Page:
Also, on page 10, you say that there is no money in the 1974 budget for veterans pensions. As I heard you say that, I just knew it couldn't be true, so I sent for a copy of the budget. Here it is and it shows that there is indeed an increase of $21,175,000 for pension benefits for the veteran for fiscal year 1974. I think what I am suggesting is that I feel as strongly as you do that the veteran should have adequate benefits. I also feel strongly that President Nixon feels as we do and wants appropriate handling of the veterans' problems. I would be remiss if I allowed your statements to stand. I also would like you to think about one other thing. I don't know if you are suggesting a complete blanket exemption for veterans' benefits from any budget considerations, but if you are, I am not sure that would place you in a strong position. I am not sure it wouldn't jeopardize the position of strength you already have.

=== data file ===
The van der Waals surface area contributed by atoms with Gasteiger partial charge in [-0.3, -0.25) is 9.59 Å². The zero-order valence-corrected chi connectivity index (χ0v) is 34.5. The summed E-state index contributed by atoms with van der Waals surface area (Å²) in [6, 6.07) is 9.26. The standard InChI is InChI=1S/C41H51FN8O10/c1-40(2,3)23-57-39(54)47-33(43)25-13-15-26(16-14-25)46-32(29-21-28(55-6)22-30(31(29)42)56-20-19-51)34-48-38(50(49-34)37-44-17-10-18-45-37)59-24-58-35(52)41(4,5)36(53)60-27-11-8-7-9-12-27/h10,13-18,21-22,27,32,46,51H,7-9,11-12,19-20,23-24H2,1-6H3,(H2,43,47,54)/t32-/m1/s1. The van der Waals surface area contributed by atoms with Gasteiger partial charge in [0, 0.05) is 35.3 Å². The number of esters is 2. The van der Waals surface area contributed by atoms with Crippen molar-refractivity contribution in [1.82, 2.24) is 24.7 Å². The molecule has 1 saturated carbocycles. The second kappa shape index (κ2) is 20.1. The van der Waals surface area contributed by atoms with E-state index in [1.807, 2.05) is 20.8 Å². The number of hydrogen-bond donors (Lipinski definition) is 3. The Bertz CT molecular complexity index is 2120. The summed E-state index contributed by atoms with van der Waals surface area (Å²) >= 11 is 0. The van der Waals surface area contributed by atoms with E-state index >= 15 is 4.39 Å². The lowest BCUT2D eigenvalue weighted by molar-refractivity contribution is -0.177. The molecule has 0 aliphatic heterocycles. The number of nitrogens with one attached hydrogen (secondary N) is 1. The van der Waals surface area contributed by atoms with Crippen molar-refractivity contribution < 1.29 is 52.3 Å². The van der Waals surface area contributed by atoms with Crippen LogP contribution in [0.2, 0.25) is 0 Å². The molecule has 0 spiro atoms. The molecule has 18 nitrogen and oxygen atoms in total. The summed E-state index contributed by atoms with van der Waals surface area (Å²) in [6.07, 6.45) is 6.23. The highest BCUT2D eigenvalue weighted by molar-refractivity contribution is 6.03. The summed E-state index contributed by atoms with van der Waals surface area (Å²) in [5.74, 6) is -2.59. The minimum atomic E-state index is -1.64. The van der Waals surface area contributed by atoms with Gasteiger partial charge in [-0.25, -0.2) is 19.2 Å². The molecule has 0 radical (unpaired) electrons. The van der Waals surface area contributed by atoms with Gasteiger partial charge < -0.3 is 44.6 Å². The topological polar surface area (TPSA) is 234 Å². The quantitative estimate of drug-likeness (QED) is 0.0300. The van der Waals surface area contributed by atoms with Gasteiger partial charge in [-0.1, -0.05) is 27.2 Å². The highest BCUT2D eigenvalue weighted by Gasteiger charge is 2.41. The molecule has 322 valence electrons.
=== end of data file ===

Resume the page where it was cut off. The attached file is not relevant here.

You are better off being able to go to the Appropriations Committee to obtain adequate funding for the veterans' programs. I think that if there is not some sort of national accounting, if there is only an open-ended budget arrangement, and veterans' programs are exempt from all Federal expenditures limitations, then you will surely come under critical attack.

Thank you very much. It is a pleasure to have you here.
Mr. Dorn. Commander ?

Mr. CARR. On the $160 million saving in the proposed rating schedule pension we are aware that President Nixon, or have learned, that he did not actually, in fact, know about this. It does disturb us that it came about at all because it makes no sense of any kind to make such a proposal, in the beginning. We don't know, of course, where, exactly, it originated. We think we have a pretty good idea, but we simply bring it out to show our concern of what is happening or what can happen in the administration. Now, the President certainly should have known about it, we feel, but we would grant that now we have learned he knew nothing about it--and I personally did not think he knew anything about it when it first came to our attention.

Mr. WYLIE. That is a point I wanted to make.

Mr. Carr. On the money for pensions, what was intended, which was a technical error in the presentation, was, it was intended there